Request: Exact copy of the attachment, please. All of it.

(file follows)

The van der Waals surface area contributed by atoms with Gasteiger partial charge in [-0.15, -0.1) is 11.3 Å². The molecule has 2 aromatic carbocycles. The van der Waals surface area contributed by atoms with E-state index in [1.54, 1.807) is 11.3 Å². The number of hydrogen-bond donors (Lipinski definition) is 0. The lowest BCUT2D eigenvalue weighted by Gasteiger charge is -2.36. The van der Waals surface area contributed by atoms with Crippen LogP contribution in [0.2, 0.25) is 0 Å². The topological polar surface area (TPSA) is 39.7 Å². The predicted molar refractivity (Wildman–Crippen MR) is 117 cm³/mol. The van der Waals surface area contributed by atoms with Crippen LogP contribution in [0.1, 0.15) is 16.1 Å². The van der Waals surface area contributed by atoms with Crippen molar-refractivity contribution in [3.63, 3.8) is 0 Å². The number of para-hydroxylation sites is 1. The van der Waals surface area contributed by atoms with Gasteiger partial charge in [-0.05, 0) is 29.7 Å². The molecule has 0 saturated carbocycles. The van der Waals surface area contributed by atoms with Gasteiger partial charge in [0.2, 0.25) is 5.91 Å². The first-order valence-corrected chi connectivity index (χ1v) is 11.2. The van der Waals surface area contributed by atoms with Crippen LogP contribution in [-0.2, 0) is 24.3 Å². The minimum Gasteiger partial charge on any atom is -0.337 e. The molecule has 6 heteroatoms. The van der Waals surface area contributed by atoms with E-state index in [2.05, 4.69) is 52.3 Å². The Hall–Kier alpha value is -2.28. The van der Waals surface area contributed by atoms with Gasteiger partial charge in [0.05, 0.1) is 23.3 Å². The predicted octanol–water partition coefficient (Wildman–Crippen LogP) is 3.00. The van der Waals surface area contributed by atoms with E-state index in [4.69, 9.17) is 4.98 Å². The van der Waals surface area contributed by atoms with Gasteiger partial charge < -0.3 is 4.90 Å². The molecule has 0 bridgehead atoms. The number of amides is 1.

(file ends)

The van der Waals surface area contributed by atoms with Gasteiger partial charge in [-0.15, -0.1) is 11.3 Å². The molecule has 2 aromatic carbocycles. The van der Waals surface area contributed by atoms with E-state index in [1.54, 1.807) is 11.3 Å². The number of hydrogen-bond donors (Lipinski definition) is 0. The lowest BCUT2D eigenvalue weighted by Gasteiger charge is -2.36. The van der Waals surface area contributed by atoms with Crippen LogP contribution in [0.2, 0.25) is 0 Å². The topological polar surface area (TPSA) is 39.7 Å². The predicted molar refractivity (Wildman–Crippen MR) is 117 cm³/mol. The van der Waals surface area contributed by atoms with Crippen LogP contribution in [0.1, 0.15) is 16.1 Å². The van der Waals surface area contributed by atoms with Crippen molar-refractivity contribution in [3.63, 3.8) is 0 Å². The number of para-hydroxylation sites is 1. The van der Waals surface area contributed by atoms with Gasteiger partial charge in [-0.05, 0) is 29.7 Å². The molecule has 0 saturated carbocycles. The van der Waals surface area contributed by atoms with Gasteiger partial charge in [0.2, 0.25) is 5.91 Å². The first-order valence-corrected chi connectivity index (χ1v) is 11.2. The van der Waals surface area contributed by atoms with Crippen LogP contribution in [-0.2, 0) is 24.3 Å². The minimum Gasteiger partial charge on any atom is -0.337 e. The molecule has 6 heteroatoms. The van der Waals surface area contributed by atoms with E-state index in [2.05, 4.69) is 52.3 Å². The Hall–Kier alpha value is -2.28. The van der Waals surface area contributed by atoms with Gasteiger partial charge in [0.05, 0.1) is 23.3 Å². The predicted octanol–water partition coefficient (Wildman–Crippen LogP) is 3.00. The van der Waals surface area contributed by atoms with E-state index in [4.69, 9.17) is 4.98 Å². The van der Waals surface area contributed by atoms with Gasteiger partial charge < -0.3 is 4.90 Å². The molecule has 0 bridgehead atoms. The number of amides is 1.